Current Weather
The Spy FM

Court-Martial Begins In Texas Air Base Scandal

Filed by KOSU News in US News.
July 17, 2012

Opening statements will be made Tuesday in the trial of a former Air Force instructor accused of rape and sexual assault of the young trainees in his care.

Staff Sgt. Luis Walker faces 28 charges and could be sentenced to life in prison. A total of 12 Air Force instructors are under investigation for allegedly abusing recruits at Lackland Air Force Base, the main Air Force training center.

If what prosecutors say about Walker is true, he made life hell for 10 new members of the U.S. Air Force. As a basic military instructor at Lackland Air Force Base in San Antonio, Walker was supposed to turn green young recruits into airmen. Instead, prosecutors will argue he used his brief tenure to assault female recruits.

Eleven other Air Force instructors also face charges or investigations in what appears to be a pattern of abuse at Lackland. All Air Force recruits come through Lackland to start their careers, so the Air Force has been shaken by the scandal and by the possibility there are more cases out there.

Maj. Gen. Edward Rice Jr., commander of the Air Education and Training Command, said recently that the problem, while serious, is limited.

“It is not an issue of an endemic problem throughout basic military training,” he said. “It is more localized, and we are doing a very intensive investigation on that squadron to find out what exactly happened and why,” he said.

The Air Force is convinced that multiple inquiries, and vigorous prosecution of those accused, will limit the damage. It has also strengthened its training on sexual assault. Air Force attorney Col. Polly Kenny says this message is being repeated loudly and clearly.

“We repeatedly talk to the trainees about legal orders vs. illegal orders,” she says. “There is no time where a trainer should be touching a trainee under our rules.”

But some members of Congress say it’s naive to urge victims to report abuse, especially new recruits. Democratic Congresswoman Jackie Speier of California points to the fact that only one victim at Lackland felt safe to come forward on her own; the other charges resulted from instructors identifying misbehavior.

“The fact that they have identified in the investigation 31 victims, but only one has come forward should tell us all we need to know,” she says. “It is not safe in the military to report a crime of rape.”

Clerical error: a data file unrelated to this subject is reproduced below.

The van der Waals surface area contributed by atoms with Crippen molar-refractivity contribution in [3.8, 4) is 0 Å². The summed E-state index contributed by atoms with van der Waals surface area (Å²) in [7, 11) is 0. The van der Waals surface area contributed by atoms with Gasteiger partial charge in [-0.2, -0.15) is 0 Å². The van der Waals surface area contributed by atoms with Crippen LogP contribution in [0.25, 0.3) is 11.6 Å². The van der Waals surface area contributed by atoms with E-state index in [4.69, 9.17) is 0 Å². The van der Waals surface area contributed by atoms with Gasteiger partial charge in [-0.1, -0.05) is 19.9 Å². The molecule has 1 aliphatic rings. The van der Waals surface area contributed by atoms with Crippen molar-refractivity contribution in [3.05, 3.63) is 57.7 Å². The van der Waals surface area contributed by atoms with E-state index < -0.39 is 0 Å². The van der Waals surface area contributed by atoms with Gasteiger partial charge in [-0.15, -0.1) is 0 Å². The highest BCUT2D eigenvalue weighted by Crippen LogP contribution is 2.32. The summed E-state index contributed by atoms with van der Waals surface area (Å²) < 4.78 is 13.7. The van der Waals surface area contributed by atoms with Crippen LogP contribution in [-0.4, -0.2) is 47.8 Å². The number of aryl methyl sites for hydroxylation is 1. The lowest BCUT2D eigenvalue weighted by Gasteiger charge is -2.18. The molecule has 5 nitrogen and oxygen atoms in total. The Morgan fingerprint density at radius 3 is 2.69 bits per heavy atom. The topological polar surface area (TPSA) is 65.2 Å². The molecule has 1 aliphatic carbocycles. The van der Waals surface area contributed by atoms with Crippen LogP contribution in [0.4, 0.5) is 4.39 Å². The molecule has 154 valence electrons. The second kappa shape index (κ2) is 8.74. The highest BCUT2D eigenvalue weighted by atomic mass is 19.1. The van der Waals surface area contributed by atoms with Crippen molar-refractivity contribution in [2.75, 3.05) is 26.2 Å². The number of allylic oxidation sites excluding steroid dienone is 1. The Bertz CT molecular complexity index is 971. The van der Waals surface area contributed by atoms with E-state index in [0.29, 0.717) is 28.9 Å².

Speier agrees with advocacy groups that say that relying on the chain of command won’t work. Right now, local commanders can decide whether investigations go forward, or are quashed. Speier says charges need to be handled by people with experience in going after rape, which can be tough to prosecute. She has introduced legislation that would set up an independent authority in the military for sexual assault.

“An individual would be able to file a complaint with the special victims unit … that would be staffed with experts in investigation and prosecution, both military and civilian, they would make the decision whether or not to pursue a court-martial,” she says.

The military has not been open to this idea, and has resisted anything that undercuts the responsibility of local commands to take care of their own problems. So, the trials at Lackland may prove to be a test of the military’s commitment to zero tolerance for sexual misconduct. [Copyright 2012 National Public Radio]

Leave a Reply

12AM to 5AM The Spy

The Spy

An eclectic mix of the Spy's library of more than 10,000 songs curated by Ferris O'Brien.

Listen Live Now!

5AM to 9AM Morning Edition

Morning Edition

For more than two decades, NPR's Morning Edition has prepared listeners for the day ahead with two hours of up-to-the-minute news, background analysis, commentary, and coverage of arts and sports.

View the program guide!

9AM to 10AM The Takeaway

The Takeaway

A fresh alternative in morning news, "The Takeaway" provides a breadth and depth of world, national and regional news coverage that is unprecedented in public media.

View the program guide!

Upcoming Events in your area (Submit your event today!)

Streaming audio and podcasts

Stream KOSU on your smartphone

Phone Streaming

SmartPhone listening options on this page are intended for many iPhones, Blackberries, etc. with low-cost software applications available to listen to our full-time web streams, both News on KOSU-1 and Classical on KOSU-2.

Learn more about our complete range of streaming services

We're perfecting the patient experience - Stillwater Medical Center